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While Paris has just finished its elaborate multi-day presentation to convince the Olympic selection committee to choose Paris for the summer games in 2008, the neighboring department of Seine-Saint-Denis has practically wrapped up its nomination to stage the next International Expo in 2004.

This came after Manila withdrew its nomination, leaving France and Seine-Saint-Denis as the only candidate for the major show. The last time Paris staged such an exhibition was in 1937. Mark your calendars now for 7. May to 7. August 2004 and start looking at your maps to find the site at Vents à Dugny.

This is not to be a jumbo 'Universal Exhibition,' with the site being limited to 25 hectares. Some 60 to 70 countries are expected to take part in the Expo.

Your Paris Web URLs

Metropole reader and Café Metropole Club member Ron Smith is back home, but remembered to send the highly interesting - if you like rocks a lot - Web URL for 'See Rock City,' which enjoys the catchy motto of "Rock City Will Amaze You!" I'm amazed Ron remembered to send us this. ThankYou!

French Toast

Harriet Rochefort might not be a regular reader and I know she is not a member of the club, but she has lived in Paris for aphoto: lineup, ice cream, tuleries long time and has put some of her insights into her new book 'French Fried' - a 'food memoir' - which is a follow-up to her ealier 'French Toast.'

In the Tuileries, Sunday's line for ice cream.

On politesse she has written, "As the years passed, I made an amazing discovery that enabled me to understand why the French have such a worldwide reputation for rudeness. In France, you are not expected to like everybody or even act as if you do."

When we can synchronize our timing, I'm hoping to sit down for a chat with Harriet to discuss exactly why we are not supposed to like everybody, whether we know them or not. Coming soon.


This has reminded me that Polly Platt wrote in January - wrote to 'Ed,' what can you expect? - to tell me about her new book, the follow-up to her 'French or Foe.'

The subtitle of "Savoir-Flair' is '211 Tips for Enjoying France and the French.' I'm sure the French would be highly pleased to learn they are worth so much attention - if they weren't too busy being French, which is a full-time job.

If we can synchronize our timing - which I doubt - I'm hoping to sit down for a chat with Polly to discuss exactly why we are supposed to 'enjoy' the French, whether we know them or not. Coming soon, maybe.

Village Development

Paul Swider wrote about Bulgaria and ecology for Metropole in late 1996 when he was stationed in the Peace Corps there. Since then he has been engaged in similar activities.

He is now with Greenstar which delivers packages of solar power, health, education and environmental programs to small villages in the developing world - and gives them the means to be wired into the global community.

So far, Greenstar has three pilot installations in place in the Middle East, Jamaica and India, and another 60 sites are planned around the world.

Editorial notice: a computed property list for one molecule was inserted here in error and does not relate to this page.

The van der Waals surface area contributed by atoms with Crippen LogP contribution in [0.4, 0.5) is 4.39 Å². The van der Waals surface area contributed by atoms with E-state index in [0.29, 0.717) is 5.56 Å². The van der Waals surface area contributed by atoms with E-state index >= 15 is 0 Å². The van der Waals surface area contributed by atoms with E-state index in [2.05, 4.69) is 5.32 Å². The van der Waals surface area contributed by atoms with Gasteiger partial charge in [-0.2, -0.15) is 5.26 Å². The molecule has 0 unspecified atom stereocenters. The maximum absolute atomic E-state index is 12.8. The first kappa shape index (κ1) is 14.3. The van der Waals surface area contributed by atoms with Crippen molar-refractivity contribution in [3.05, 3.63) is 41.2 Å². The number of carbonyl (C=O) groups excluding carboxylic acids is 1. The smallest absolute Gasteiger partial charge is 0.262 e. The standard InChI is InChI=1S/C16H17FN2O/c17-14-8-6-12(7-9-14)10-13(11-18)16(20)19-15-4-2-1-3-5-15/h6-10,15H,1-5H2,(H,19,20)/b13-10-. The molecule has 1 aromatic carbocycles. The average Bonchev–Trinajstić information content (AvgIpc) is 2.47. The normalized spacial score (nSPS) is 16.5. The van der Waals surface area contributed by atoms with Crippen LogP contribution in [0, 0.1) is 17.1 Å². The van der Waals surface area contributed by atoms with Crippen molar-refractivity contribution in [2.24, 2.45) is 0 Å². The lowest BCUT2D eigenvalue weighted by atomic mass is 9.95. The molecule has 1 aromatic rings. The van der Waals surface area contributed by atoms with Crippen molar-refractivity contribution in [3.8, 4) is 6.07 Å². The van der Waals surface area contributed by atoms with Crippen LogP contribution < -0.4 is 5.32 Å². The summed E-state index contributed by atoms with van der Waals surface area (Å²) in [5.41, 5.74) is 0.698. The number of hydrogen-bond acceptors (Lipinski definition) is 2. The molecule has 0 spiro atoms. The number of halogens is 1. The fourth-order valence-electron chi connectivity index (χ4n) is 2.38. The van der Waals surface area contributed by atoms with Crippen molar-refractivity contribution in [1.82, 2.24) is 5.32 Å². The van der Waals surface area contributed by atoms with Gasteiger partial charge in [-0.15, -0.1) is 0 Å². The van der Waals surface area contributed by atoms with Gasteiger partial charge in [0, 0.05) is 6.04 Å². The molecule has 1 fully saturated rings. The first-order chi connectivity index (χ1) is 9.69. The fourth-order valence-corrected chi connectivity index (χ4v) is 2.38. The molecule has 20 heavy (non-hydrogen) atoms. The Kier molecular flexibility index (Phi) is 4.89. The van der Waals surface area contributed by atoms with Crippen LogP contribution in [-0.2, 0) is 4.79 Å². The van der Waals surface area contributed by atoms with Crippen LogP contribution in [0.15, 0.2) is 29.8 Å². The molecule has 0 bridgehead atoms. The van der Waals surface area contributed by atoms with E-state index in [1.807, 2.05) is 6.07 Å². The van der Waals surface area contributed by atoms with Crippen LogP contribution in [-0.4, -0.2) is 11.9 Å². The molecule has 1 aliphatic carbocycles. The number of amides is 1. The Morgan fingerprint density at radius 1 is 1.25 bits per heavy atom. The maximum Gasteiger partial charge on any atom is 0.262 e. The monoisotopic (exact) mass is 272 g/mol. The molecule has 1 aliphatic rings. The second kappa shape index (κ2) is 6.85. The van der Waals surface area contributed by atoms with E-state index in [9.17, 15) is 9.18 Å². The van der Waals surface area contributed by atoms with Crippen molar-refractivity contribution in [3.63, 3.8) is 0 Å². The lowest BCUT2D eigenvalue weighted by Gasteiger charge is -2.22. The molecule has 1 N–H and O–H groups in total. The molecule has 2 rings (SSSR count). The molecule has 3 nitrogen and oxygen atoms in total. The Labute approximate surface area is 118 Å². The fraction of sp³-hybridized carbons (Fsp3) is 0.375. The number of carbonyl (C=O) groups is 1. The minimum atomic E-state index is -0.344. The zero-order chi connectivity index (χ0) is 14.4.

Greenstar expects to recycle revenues gained from exporting original music, artwork, photography and video to pay for continuing community-driven processes of literacy, local business, education and training, public health, and environmental programs.

This may not seen too sexy to you, but some people have long thought that the Internet has purposes other than Dot-Coms and the Web for portable phones. Of all infrastructures, the 'Net is the easiest to bring to all parts of the world that lack everything else.

Weekends In the Country

'Gîtes' are usually self-contained living quarters located in homes, farms and châteaux in ruralphoto: checker taxi, les deux magots areas throughout France. They can be simple or fancy, but their main characteristic is that they are not hotels, and you can do your own cooking. For being somewhat do-it-yourself, they are also relatively inexpensive.

To cap the day, the 'Checker Taxi of the Week,' opposite the Deux Magots.

In Paris you can check these out at their office, at the Maison des Gîtes de France et du Tourisme Vert, 59. Rue Saint-Lazare, Paris 9. Métro: Saint-Lazare. InfoTel.: 01 49 70 75 75.

If you have any favorite Paris Web sites you think other readers should know about, please send them in. If they haven't been featured before and they don't crash my browser, you'll get a modest 'thankyou' here.

The 'Official' Weather - 37.8% 'Spring'

Last week saw Paris getting a tiny but real taste of spring, which is not expected to last beyond yesterday. Winter-like weather for Easter is as sure as taxes and the skies must get prepared for this.

Before you get alarmed, although the above is true, by putting it here for all to see I hope to cause the perverse reverse-effect-syndrome to act in our favor, by doing the opposite of the prediction. Cross your fingers or whatever it is you do.

Temperatures are predicted to be at least average 'for this time of year,' which means highs of about 15 C. For real forecasts, give the Météo France site a hit. Predictions are usually fairly shortrange because Météo France doesn't like going out on shaky meteorological limbs.

This said, Météo France is hoping to have ultra-shortrange predictions available online by this coming summer. These should be handy for checking the weather at breakfast, to be sure it will be sunny enough for a stroll around the Quartier Latin at noon.

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